“The artist’s inspiration for the series was Hogarth’s A Rake’s Progress, the tale of a young man who squanders his inherited fortune and dies in a madhouse. The six tapestries chart the ‘class journey’ made by young Tim Rakewell and include many of the characters, incidents and objects Grayson Perry encountered on journeys through Sunderland, Tunbridge Wells and The Cotswolds for the television series ‘All in the Best Possible Taste with Grayson Perry’.
He said of the works: ‘The tapestries tell the story of class mobility, for I think nothing has as strong an influence on our aesthetic taste as the social class in which we grow up. I am interested in the politics of consumerism and the history of popular design, but for this project I focus on the emotional investment we make in the things we choose to live with, wear, eat, read or drive. Class and taste run deep in our character – we care. This emotional charge is what draws me to a subject.'”
“The Vanity of Small Differences is a series of six tapestries, measuring 2m x 4m each, by the Turner Prize-winning artist Grayson Perry. These tapestries tell the story of class mobility and the influence social class has on our aesthetic taste.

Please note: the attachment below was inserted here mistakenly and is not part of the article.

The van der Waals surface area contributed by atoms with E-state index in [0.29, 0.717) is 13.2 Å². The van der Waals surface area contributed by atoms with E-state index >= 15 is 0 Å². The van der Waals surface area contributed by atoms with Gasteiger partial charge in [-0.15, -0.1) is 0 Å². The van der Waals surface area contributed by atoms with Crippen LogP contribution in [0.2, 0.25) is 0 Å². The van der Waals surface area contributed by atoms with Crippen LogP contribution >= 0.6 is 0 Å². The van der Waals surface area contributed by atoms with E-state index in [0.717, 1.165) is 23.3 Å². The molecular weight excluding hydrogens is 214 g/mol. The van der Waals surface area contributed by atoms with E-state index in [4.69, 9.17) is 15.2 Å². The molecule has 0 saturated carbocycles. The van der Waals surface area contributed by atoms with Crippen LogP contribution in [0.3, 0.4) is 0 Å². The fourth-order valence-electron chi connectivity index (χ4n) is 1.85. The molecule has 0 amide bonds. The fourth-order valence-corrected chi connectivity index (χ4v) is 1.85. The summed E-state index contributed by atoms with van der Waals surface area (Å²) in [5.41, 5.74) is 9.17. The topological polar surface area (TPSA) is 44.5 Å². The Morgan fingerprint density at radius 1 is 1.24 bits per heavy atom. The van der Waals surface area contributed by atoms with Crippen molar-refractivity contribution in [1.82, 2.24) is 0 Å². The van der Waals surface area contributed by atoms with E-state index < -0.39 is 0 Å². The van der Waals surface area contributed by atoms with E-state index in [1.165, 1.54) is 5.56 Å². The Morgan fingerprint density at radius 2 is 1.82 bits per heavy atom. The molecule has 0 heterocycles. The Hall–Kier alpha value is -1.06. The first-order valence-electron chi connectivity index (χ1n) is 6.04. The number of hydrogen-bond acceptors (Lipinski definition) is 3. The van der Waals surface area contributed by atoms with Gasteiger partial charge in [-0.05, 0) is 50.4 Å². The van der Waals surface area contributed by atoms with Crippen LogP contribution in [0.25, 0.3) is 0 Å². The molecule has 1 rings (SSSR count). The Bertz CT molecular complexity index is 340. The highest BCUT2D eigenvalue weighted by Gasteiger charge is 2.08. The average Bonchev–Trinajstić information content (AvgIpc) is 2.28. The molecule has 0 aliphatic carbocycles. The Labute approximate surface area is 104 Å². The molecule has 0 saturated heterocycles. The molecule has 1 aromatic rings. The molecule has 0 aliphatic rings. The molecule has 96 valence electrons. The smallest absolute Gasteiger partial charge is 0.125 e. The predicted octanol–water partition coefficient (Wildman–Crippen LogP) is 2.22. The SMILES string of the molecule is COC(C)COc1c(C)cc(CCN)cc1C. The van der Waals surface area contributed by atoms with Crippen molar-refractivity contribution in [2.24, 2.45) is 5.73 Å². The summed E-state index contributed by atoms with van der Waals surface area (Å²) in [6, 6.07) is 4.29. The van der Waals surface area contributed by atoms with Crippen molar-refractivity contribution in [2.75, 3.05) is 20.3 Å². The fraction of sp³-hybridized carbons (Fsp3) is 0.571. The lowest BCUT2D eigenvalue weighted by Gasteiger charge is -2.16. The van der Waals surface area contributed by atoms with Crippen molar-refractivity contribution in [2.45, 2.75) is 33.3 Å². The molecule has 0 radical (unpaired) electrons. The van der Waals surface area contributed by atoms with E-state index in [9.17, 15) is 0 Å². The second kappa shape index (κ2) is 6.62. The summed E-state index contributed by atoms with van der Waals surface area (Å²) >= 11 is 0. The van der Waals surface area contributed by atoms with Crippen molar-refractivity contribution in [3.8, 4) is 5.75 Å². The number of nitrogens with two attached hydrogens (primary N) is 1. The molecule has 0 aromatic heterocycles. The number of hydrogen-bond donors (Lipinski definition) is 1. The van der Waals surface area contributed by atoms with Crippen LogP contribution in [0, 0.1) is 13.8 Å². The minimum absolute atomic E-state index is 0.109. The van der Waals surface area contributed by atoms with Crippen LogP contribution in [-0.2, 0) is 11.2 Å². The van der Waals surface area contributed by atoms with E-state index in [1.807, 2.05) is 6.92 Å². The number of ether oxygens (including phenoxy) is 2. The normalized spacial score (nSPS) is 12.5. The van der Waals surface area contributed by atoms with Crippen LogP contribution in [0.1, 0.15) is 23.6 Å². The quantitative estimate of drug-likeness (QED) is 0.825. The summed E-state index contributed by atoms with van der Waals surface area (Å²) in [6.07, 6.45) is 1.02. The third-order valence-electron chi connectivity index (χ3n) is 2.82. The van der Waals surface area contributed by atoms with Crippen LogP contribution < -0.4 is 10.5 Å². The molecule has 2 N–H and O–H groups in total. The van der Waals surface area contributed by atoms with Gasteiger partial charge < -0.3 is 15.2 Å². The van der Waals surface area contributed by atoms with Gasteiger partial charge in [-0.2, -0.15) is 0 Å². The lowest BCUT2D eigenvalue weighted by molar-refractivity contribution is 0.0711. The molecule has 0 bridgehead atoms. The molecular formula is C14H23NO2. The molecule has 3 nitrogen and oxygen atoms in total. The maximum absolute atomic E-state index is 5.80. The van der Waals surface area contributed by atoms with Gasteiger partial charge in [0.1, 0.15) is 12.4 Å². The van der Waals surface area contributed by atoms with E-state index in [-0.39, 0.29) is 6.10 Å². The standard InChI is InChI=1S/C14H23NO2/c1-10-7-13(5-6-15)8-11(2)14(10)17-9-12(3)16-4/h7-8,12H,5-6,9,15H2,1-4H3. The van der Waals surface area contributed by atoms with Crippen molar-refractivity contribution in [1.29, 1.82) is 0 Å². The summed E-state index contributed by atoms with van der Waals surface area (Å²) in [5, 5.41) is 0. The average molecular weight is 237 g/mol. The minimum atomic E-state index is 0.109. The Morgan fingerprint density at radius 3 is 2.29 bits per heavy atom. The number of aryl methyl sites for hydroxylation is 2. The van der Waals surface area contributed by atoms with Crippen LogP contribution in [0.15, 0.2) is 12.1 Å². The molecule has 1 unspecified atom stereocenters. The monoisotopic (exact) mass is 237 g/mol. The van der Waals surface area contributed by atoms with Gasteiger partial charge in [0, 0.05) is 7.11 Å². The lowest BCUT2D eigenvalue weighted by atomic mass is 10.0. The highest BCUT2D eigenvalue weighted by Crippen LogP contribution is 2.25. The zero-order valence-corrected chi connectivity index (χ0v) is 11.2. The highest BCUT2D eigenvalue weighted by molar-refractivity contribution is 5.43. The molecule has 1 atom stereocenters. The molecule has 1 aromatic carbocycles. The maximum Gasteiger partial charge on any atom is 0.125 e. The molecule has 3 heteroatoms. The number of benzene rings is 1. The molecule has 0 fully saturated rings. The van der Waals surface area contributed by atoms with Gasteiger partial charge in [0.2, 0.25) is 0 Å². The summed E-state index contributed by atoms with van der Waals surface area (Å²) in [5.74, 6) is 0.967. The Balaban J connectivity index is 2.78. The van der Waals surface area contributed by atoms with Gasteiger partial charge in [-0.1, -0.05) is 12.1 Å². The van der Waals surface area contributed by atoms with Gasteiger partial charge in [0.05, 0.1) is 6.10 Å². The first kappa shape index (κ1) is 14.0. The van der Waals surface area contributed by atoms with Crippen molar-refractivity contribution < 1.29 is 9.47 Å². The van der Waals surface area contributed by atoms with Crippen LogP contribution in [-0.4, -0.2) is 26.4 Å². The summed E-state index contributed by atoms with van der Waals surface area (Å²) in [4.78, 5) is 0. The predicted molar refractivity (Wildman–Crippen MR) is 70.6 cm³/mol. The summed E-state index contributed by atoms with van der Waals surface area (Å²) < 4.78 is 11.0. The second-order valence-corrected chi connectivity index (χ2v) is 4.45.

Inspired by William Hogarth’s A Rake’s Progress, the six tapestries chart the “class journey” made by young Tim Rakewell and include many of the characters, incidents and objects that Grayson Perry encountered on journeys through Sunderland, Tunbridge Wells and The Cotswolds for the television series ‘All in the Best Possible Taste with Grayson Perry’.
The television programmes were first aired on Channel 4 in June 2012. In the series Perry goes “on a safari amongst the taste tribes of Britain”, to gather inspiration for his artwork, literally weaving the characters he meets into a narrative, with an attention to the minutiae of contemporary taste every bit as acute as that in Hogarth’s 18th century paintings.
Manchester Art Gallery is only the second gallery outside London to be showing Grayson Perry’s The Vanity of Small Differences”
I’m intrigued of using embroidery as a media document the story of Okunoshima via a set of tapestries. It seems like an interesting format to try and display the drastic change in environment that has happened in the Islands history.
embroidery -THE TEXTILE ART MAGAZINE. November/December 2013 Editor- Joanne Hall Publisher-The Embroiders’Guild